SIC 1752
FLOOR LAYING AND OTHER FLOOR WORK, NOT ELSEWHERE CLASSIFIED



This category includes special trade contractors primarily engaged in the installation of asphalt tile, carpeting, linoleum, and resilient flooring. The industry also includes special trade contractors engaged in laying, scraping, and finishing parquet and other hardwood flooring. Establishments primarily engaged in installing stone and ceramic floor tile are classified in the Masonry, Stonework, Tile Setting, and Plastering industries; those installing or finishing concrete floors are classified in SIC 1771: Concrete Work; and those installing artificial turf are classified in SIC 1799: Special Trade Contractors, Not Elsewhere Classified.

NAICS Code(s)

235520 (Floor Laying and Other Floor Contractors)

The U.S. floor-laying industry is characterized by a large number of special trade contractors who perform work for a general contractor or an architect. According

SIC 1752 Floor Laying and other Floor Work, Not Elsewhere Classified

to the latest figures available from the U.S. Census Bureau, roughly 12,000 of these establishments operate in the United States. Carpet installers may also install other types of flooring, such as tile and/or vinyl and linoleum.

Much of the floor-laying industry works in the residential repair and remodeling (R&R) market. Renovation and repair had increased dramatically in the mid-1990s, reaching an all-time high of $69.5 billion in total revenue in 1995. New installations, however, were the key to industry growth in the late 1990s and early 2000s. Fueled by lower interest rates, the residential construction industry continued to boom well into the early 2000s, despite a weak economy. According to the National Association of Home Builders (NAHB), new housing starts reached a 25-year high of more than 1.8 million in 2003.

The health of the floor-laying industry is closely tied to that of the housing and construction industry; when housing starts increase, as they did in the early 2000s, floor layers see increased work. The rate of employment for carpet layers, however, generally remains stable, since so much of their work involves the replacement of carpet. By 2002, carpet, flooring, and tile installers numbered 164,000. Approximately 82,000 of those workers were employed in carpet installation, compared to 50,000 in the mid-1990s, according to the U.S. Bureau of Labor Statistics. Floor layers, except for carpet, wood, and hard tiles, accounted for 31,000 workers in 2002, while floor sanders and finishers numbered 17,000. While some flooring installers worked for flooring contractors or floor covering retailers, more than 40 percent were self-employed in 2002. Employment in this industry was expected to grow by nearly 17 percent between 2002 and 2012 due to the continued need to renovate and refurbish existing structures and a growing demand for carpet in new industrial plants, schools, hospitals, and other commercial buildings.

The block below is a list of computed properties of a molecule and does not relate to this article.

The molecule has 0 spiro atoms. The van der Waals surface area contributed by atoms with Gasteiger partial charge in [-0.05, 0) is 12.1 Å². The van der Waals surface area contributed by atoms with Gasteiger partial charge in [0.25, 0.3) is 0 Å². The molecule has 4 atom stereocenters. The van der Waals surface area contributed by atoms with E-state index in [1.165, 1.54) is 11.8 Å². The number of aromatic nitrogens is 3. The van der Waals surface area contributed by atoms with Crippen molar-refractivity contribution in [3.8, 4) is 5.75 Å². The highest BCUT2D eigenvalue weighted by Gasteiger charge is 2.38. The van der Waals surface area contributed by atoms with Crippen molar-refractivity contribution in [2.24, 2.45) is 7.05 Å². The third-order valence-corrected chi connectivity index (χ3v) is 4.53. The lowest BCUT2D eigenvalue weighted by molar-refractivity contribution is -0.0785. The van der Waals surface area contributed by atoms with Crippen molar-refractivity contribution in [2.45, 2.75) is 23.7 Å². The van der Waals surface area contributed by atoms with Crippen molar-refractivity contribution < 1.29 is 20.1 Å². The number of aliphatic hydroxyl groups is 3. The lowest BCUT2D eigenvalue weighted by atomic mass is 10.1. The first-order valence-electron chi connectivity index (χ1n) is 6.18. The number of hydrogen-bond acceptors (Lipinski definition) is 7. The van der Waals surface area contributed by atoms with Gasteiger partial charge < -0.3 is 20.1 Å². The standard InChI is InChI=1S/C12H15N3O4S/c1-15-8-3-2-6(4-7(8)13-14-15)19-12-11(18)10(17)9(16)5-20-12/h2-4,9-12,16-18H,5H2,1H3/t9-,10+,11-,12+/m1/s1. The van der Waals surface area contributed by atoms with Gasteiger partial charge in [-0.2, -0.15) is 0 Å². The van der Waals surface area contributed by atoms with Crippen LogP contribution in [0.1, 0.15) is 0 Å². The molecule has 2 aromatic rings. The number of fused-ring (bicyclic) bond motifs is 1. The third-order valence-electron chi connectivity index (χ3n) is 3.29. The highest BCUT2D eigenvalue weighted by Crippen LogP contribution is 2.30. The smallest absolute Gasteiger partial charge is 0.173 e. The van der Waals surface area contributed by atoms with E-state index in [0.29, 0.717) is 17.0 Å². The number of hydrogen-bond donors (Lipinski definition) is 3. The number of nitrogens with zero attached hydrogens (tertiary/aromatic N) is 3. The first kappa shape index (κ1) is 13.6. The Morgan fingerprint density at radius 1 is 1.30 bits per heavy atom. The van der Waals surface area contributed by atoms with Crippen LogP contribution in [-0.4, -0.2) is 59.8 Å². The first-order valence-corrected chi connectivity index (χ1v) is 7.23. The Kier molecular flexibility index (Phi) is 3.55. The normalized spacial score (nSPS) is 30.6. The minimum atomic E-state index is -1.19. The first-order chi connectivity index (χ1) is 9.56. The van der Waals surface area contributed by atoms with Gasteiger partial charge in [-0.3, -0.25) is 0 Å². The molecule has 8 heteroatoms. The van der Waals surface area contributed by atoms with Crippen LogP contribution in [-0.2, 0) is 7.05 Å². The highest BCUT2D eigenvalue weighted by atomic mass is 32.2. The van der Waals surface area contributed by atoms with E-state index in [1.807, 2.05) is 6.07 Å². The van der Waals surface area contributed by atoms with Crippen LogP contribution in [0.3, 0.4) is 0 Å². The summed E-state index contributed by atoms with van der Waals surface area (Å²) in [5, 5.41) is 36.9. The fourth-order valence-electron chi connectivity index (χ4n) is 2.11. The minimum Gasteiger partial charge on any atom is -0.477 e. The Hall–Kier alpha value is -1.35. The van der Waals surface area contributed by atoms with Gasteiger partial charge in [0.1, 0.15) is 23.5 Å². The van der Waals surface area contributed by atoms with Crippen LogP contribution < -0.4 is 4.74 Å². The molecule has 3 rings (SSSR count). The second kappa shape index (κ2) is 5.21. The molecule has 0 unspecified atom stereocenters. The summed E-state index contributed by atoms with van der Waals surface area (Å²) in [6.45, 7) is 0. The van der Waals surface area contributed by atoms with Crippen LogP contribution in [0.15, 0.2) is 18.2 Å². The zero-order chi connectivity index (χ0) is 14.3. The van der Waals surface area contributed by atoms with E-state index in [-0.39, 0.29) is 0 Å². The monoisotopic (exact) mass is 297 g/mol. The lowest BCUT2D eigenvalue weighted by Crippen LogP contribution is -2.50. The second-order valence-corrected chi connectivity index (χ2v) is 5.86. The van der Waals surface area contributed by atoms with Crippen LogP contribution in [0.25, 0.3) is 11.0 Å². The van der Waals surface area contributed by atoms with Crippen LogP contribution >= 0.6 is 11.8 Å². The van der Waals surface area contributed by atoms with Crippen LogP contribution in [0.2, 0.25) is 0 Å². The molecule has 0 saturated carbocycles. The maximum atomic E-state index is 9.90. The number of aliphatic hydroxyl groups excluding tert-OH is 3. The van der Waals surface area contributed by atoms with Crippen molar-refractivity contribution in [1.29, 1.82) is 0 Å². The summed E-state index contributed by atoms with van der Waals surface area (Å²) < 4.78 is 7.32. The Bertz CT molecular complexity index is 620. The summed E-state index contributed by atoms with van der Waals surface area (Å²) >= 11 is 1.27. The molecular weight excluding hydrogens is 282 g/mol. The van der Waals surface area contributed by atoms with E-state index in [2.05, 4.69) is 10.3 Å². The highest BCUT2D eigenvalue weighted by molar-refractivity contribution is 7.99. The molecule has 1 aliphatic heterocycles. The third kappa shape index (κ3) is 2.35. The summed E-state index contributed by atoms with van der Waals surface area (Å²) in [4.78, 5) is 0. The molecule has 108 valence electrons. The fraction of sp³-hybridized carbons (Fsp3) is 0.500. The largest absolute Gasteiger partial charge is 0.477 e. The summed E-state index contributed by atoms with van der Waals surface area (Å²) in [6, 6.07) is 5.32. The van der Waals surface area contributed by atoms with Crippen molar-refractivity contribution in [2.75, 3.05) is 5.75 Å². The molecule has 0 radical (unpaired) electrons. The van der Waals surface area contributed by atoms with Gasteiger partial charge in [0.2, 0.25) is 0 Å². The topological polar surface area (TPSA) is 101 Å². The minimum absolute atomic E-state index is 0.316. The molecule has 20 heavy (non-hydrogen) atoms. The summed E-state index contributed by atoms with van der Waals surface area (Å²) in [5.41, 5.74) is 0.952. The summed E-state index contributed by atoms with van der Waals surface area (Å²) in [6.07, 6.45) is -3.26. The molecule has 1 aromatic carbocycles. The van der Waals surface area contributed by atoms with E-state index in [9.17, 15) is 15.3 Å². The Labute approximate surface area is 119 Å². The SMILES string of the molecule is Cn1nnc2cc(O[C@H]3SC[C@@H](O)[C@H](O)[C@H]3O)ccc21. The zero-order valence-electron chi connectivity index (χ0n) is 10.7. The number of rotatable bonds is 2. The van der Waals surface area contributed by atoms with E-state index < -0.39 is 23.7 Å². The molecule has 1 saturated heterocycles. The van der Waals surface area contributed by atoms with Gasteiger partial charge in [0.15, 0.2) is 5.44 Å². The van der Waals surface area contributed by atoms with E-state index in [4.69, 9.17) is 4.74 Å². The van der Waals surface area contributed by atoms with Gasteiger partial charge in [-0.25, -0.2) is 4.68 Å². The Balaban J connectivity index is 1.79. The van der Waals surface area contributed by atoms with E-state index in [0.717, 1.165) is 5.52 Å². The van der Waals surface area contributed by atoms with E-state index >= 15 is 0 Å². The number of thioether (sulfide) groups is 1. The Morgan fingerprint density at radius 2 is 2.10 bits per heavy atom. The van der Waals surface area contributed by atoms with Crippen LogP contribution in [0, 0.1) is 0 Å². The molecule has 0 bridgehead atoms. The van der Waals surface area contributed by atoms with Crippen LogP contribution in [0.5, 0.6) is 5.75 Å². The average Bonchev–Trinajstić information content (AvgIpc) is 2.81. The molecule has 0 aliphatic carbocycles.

Carpet and other flooring installers may belong to either the United Brotherhood of Carpenters and Joiners of America or the International Brotherhood of Painters and Allied Trades.

Of all floor coverings, carpet continues to be the most popular product for both residential and commercial buildings. Carpet industry shipments reached 1.88 billion square yards in 2001, compared to 97 million square yards shipped in 1950. In the late 1990s and early 2000s, carpet accounted for the majority of the total flooring market (both residential and commercial). For houses built with plywood rather than hardwood floors, wall-to-wall carpet is a necessity. Commercial properties, such as offices and shopping centers, also use carpet to cover concrete floors. And, as previously stated, carpet continues to be used largely in renovation work. As new fibers are developed, particularly those that are stain and crush resistant, more durable, and in a wider range of colors, the demand for carpet will continue to grow. Over the past decade, however, hardwood floors have experienced a resurgence in popularity and usage. Laminate flooring, which looks and feels like hardwood but is typically less expensive and more resistant to scratching, also gained in popularity. Vinyl and linoleum manufacturers also continue to improve their products: the newer vinyls come with a glossed finish, requiring less maintenance to retain original appearance. Most are available without patterns (they may have a fleck or pebble-grain design), but more are becoming available with stylish patterns, in order to compete with the commercial carpet market.

Industry leaders in the early 2000s included Continental Flooring Company, based in Scottsdale, Arizona, which sold flooring mainly to government agencies, as well as Evergreen, Colorado-based Kalman Floor Company.

Further Reading

The Carpet and Rug Institute. "Carpet and Rug Institute." Dalton, GA: 2004. Available from http://www.carpet-rug.com .

National Association of Home Builders. Housing: 2004 Fact, Figures, Trends. Available from http://www.nahb.org/ .

U.S. Bureau of the Census. "Economic Census 1997." Washington, DC: 2000. Available from http://www.census.gov .

U.S. Department of Labor, Bureau of Labor Statistics. Occupational Outlook Handbook, 2004-05 Edition. Washington, DC:2004. Available from http://www.bls.gov/oco/print/ocos203.htm .

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